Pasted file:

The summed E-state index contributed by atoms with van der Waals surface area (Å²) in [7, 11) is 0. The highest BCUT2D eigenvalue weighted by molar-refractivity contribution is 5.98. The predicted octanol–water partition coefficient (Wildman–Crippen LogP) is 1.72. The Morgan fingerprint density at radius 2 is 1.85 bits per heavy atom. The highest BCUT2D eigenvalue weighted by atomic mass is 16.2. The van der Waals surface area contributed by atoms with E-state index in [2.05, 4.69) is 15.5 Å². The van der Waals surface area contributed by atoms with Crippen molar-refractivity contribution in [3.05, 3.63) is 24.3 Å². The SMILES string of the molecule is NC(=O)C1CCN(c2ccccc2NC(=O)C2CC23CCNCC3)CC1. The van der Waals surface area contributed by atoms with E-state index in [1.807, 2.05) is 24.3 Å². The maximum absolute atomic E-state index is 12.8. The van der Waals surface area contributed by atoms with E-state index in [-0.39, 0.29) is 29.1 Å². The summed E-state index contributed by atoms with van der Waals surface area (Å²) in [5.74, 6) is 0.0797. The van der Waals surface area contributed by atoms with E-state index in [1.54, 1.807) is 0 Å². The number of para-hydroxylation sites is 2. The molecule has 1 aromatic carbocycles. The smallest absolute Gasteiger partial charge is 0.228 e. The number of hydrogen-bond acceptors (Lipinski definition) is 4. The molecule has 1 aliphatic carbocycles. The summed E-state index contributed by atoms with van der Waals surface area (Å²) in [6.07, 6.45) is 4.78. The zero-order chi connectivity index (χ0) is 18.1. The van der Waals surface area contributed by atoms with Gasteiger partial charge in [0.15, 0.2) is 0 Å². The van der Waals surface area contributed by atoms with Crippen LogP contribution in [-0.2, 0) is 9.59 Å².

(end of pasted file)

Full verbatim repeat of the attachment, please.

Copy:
The summed E-state index contributed by atoms with van der Waals surface area (Å²) in [7, 11) is 0. The highest BCUT2D eigenvalue weighted by molar-refractivity contribution is 5.98. The predicted octanol–water partition coefficient (Wildman–Crippen LogP) is 1.72. The Morgan fingerprint density at radius 2 is 1.85 bits per heavy atom. The highest BCUT2D eigenvalue weighted by atomic mass is 16.2. The van der Waals surface area contributed by atoms with E-state index in [2.05, 4.69) is 15.5 Å². The van der Waals surface area contributed by atoms with Crippen molar-refractivity contribution in [3.05, 3.63) is 24.3 Å². The SMILES string of the molecule is NC(=O)C1CCN(c2ccccc2NC(=O)C2CC23CCNCC3)CC1. The van der Waals surface area contributed by atoms with E-state index in [1.807, 2.05) is 24.3 Å². The maximum absolute atomic E-state index is 12.8. The van der Waals surface area contributed by atoms with E-state index in [-0.39, 0.29) is 29.1 Å². The summed E-state index contributed by atoms with van der Waals surface area (Å²) in [5.74, 6) is 0.0797. The van der Waals surface area contributed by atoms with E-state index in [1.54, 1.807) is 0 Å². The number of para-hydroxylation sites is 2. The molecule has 1 aromatic carbocycles. The smallest absolute Gasteiger partial charge is 0.228 e. The number of hydrogen-bond acceptors (Lipinski definition) is 4. The molecule has 1 aliphatic carbocycles. The summed E-state index contributed by atoms with van der Waals surface area (Å²) in [6.07, 6.45) is 4.78. The zero-order chi connectivity index (χ0) is 18.1. The van der Waals surface area contributed by atoms with Gasteiger partial charge in [0.15, 0.2) is 0 Å². The van der Waals surface area contributed by atoms with Crippen LogP contribution in [-0.2, 0) is 9.59 Å².